Codefendants López-García, Alejandro Rodríguez-Arce, Bezares-Cruz, Díaz-Maldonado, Ernesto J. Bravo-Rivera, Crespo, Delgado-Gómez, Rijos-Pérez, Marie Grillasca-Batistini, Edwin Murillo-Rivera, Mayleen Oquendo-García, Yinairy Medina-Castro, Sonia Rivera-Velàzquez, Idalia Santana-Alamo, Gabriel Ramos-Ríos, Héctor Barbosa-Vellón, Jorge M. Agosto, Misha Rodríguez-Lazu, Héctor E. Rivera-Ortiz, Félix Delgado-Vàzquez, Brenda I. Ortiz-Echevarría, Ángel L. Serrano-Valentin, Edgardo Santana-Castro, Ramón Santiago-Matos, William Agosto Díaz, Melitza Naveira-Sanabria, García, Alfonso Capestany, Kenny Quiñones-Vàzquez, Luis Ramos-Pacheco,acted as facilitators for the conspiracy. Their tasks were: (1) open bank accounts and/or lend existing bank accounts for the deposit of false and fraudulent checks, (2) provide account information used to create the false and fraudulent checks, and (3) lend their ATM cards to others for the purchase of money orders with the proceeds of the bank fraud scheme.
Other codefendants known and unknown to the Grand Jury acted as purchasers by using their own and/or borrowed ATM cards to purchase money orders at Money Gram centers and US Postal Service stations with the illegal proceeds of the bank fraud scheme. The cashers for the conspiracy converted to cash Money Gram and Postal money orders that had been purchased with the illegal proceeds of the bank fraud scheme.
The seven defendants that are facing eight counts of aggravated identity theft are: Kelvin García-Oquendo, Luzunaris-Cruz, Sànchez-Díaz, Georgie García-Oquendo, Raul Marte-Colón, López-García and Delgado-Gómez. These defendants, aiding and abetting each other, knowingly transfer, possess and use the name, bank account number and information, as well as the automatic teller machine (ATM) personal identification number (PIN) belonging to another person for purposes of retrieving from said bank accounts funds which were the proceeds of the bank fraud scheme.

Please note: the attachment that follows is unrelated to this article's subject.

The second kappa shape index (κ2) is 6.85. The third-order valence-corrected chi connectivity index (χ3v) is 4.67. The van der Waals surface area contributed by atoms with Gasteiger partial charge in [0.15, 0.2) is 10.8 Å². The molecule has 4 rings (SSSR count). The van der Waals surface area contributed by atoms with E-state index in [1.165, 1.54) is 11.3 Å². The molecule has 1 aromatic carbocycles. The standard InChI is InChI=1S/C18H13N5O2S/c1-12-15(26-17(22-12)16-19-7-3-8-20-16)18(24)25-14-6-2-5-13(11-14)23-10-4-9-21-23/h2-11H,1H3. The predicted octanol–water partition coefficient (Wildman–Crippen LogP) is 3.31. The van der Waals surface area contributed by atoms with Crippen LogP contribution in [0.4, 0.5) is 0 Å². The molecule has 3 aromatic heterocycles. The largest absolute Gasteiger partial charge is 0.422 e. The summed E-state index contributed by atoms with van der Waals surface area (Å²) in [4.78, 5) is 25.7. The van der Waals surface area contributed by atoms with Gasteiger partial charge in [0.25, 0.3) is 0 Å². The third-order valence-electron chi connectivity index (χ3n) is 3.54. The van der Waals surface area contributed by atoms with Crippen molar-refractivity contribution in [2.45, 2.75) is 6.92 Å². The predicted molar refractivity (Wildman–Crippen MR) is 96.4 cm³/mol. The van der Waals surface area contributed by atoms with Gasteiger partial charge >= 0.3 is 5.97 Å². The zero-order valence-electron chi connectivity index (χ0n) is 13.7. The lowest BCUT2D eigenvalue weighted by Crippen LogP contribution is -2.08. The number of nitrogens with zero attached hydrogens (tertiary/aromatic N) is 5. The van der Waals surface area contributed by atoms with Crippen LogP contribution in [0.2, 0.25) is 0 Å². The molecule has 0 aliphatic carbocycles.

“The egregious behavior of those who would exploit our banking system for personal and criminal gain will not be tolerated. We remain committed to investigating and apprehending those who cheat the system,” said US Attorney Rosa Emilia Rodríguez-Vélez. “We are committed to ensuring the integrity of the banking system and to prosecuting those who would undermine it for their personal gain.”
“These arrests are a reflection of the success that comes when federal, state and local law enforcement agencies work together to target criminal organizations and individuals in Puerto Rico,” said Ángel Meléndez, special agent in charge of HSI San Juan. “At HSI, we follow the money trail to identify, disrupt and dismantle the most complicated financial schemes and seize criminal assets. We will continue to aggressively investigate fraudulent financial schemes that put in jeopardy the integrity of our financial system and are often a gateway to further criminal activity.”
“United States Postal Inspectors will continue to aggressively investigate criminals who use the USPS and its products for illegal gain. We are committed to working with our law enforcement partners to investigate and bring to justice those who commit these types of offense.” Maria Kelokates, Inspector in Charge Newark Division, San Juan Field Office.
The case is being prosecuted by Assistant United States Attorney Héctor Ramírez-Carbó. Defendants are facing a maximum term of imprisonment of 30 years and fines not to exceed $1,000,000.00. Those defendants charged with aggravated identity theft are facing a mandatory minimum sentence of two years of incarceration consecutive to whatever sentence it’s imposed for the bank fraud charges.
Criminal indictments are only charges and not evidence of guilt. A defendant is presumed to be innocent until and unless proven guilty.